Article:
OBJECTIVE: Focused multipolar (FMP) stimulation has been shown to produce restricted neural activation using intracochlear stimulation in animals with a normal population of spiral ganglion neurons (SGNs). However, in a clinical setting, the widespread loss of SGNs and peripheral fibres following deafness is expected to influence the effectiveness of FMP. APPROACH: We compared the efficacy of FMP stimulation to both monopolar (MP) and tripolar (TP) stimulation in long-term deafened cat cochleae (n = 8). Unlike our previous study, these cochleae contained <10% of the normal SGN population adjacent to the electrode array. We also evaluated the effect of electrode position on stimulation modes by using either modiolar facing or lateral wall facing half-band electrodes. The spread of neural activity across the inferior colliculus, a major nucleus within the central auditory pathway, was used as a measure of spatial selectivity. MAIN RESULTS: In cochleae with significant SGN degeneration, we observed that FMP and TP stimulation resulted in greater spatial selectivity than MP stimulation (p < 0.001). However, thresholds were significantly higher for FMP and TP stimulation compared to MP stimulation (p < 0.001). No difference between FMP and TP stimulation was found in any measures. The high threshold levels for FMP stimulation was significantly reduced without compromising spatial selectivity by varying the degree of current focusing (referred as 'partial-FMP' stimulation). Spatial selectivity of all stimulation modes was unaffected by the electrode position. Finally, spatial selectivity in long-term deafened cochleae was significantly less than that of cochleae with normal SGN population (George S S et al 2014 J. Neural Eng. 11 065003). SIGNIFICANCE: The present results indicate that the greater spatial selectivity of FMP and TP stimulation over MP stimulation is maintained in cochleae with significant neural degeneration and is not adversely affected by electrode position. The greater spatial selectivity of FMP and TP stimulation would be expected to result in improved clinical performance.
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    Effects of chronic cochlear electrical stimulation after an extended period of profound deafness on primary auditory cortex organization in cats
    Fallon, JB ; Shepherd, RK ; Irvine, DRF (WILEY, 2014-03-01)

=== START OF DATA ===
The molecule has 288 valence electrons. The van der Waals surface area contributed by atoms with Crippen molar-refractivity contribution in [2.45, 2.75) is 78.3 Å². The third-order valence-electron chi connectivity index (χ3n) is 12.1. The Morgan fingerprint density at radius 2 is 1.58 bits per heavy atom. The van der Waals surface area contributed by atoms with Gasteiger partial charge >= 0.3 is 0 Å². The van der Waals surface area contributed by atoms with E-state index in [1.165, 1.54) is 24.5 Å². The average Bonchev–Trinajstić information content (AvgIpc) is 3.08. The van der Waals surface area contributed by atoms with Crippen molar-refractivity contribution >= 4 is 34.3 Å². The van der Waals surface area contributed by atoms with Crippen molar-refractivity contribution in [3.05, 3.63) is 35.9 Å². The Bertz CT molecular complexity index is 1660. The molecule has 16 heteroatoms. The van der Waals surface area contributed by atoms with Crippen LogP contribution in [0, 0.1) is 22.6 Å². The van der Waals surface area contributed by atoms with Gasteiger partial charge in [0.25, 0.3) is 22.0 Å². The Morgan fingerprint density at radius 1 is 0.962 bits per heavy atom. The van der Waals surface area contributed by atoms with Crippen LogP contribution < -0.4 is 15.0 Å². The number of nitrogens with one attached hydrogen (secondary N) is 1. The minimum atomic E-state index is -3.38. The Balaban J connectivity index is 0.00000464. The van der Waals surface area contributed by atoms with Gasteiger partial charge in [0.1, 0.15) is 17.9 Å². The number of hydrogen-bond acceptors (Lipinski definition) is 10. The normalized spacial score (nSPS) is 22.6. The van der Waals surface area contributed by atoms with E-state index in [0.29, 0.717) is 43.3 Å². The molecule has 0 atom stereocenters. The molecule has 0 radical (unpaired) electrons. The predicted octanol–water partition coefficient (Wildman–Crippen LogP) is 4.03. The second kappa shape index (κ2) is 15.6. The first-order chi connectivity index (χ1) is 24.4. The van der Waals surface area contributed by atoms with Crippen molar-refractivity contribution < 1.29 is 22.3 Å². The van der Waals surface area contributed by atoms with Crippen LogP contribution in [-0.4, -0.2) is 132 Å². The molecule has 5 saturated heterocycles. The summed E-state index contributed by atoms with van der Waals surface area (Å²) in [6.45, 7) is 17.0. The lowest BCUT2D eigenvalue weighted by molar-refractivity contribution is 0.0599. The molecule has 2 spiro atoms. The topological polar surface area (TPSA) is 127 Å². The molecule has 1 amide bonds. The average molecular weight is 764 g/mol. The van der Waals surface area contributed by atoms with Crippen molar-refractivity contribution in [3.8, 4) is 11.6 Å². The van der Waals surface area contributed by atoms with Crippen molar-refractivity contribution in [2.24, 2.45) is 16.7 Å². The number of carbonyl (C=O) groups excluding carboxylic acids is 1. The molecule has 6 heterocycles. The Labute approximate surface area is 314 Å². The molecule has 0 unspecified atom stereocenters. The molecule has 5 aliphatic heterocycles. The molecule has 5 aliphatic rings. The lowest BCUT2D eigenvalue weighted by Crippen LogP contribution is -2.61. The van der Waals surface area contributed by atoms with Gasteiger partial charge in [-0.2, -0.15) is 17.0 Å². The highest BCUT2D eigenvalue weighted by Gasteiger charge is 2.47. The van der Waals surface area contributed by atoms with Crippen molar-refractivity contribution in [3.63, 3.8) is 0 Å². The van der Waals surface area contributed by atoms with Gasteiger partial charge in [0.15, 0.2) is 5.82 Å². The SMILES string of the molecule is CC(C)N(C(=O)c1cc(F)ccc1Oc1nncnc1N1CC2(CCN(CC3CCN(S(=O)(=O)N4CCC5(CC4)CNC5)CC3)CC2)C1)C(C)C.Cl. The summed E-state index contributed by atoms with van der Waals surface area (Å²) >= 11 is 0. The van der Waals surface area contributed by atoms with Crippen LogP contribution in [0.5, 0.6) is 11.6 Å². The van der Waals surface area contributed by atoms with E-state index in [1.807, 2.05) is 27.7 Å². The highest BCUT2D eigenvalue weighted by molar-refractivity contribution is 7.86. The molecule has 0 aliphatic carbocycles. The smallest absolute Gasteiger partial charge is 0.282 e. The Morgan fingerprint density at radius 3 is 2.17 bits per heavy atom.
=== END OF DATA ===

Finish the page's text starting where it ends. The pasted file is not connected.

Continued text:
Extended periods of deafness have profound effects on central auditory system function and organization. Neonatal deafening results in loss of the normal cochleotopic organization of the primary auditory cortex (AI), but environmentally-derived intracochlear electrical stimulation, via a cochlear implant, initiated shortly after deafening, can prevent this loss. We investigated whether such stimulation initiated after an extended period of deafness can restore cochleotopy. In two groups of neonatally-deafened cats, a multi-channel intracochlear electrode array was implanted at 8 weeks of age. One group received only minimal stimulation, associated with brief recordings at 4-6-week intervals, over the following 6 months to check the efficacy of the implant. In the other group, this 6-month period was followed by 6 months of near-continuous intracochlear electrical stimulation from a modified clinical cochlear implant system. We recorded multi-unit clusters in the auditory cortex and used two different methods to define the region of interest in the putative AI. There was no evidence of cochleotopy in any of the minimally stimulated animals, confirming our earlier finding. In three of six chronically stimulated cats there was clear evidence of AI cochleotopy, and in a fourth cat in which the majority of penetrations were in the anterior auditory field there was clear evidence of cochleotopy in that field. The finding that chronic intracochlear electrical stimulation after an extended period of deafness is able to restore cochleotopy in some (but not all) cases has implications for the performance of patients implanted after an extended period of deafness.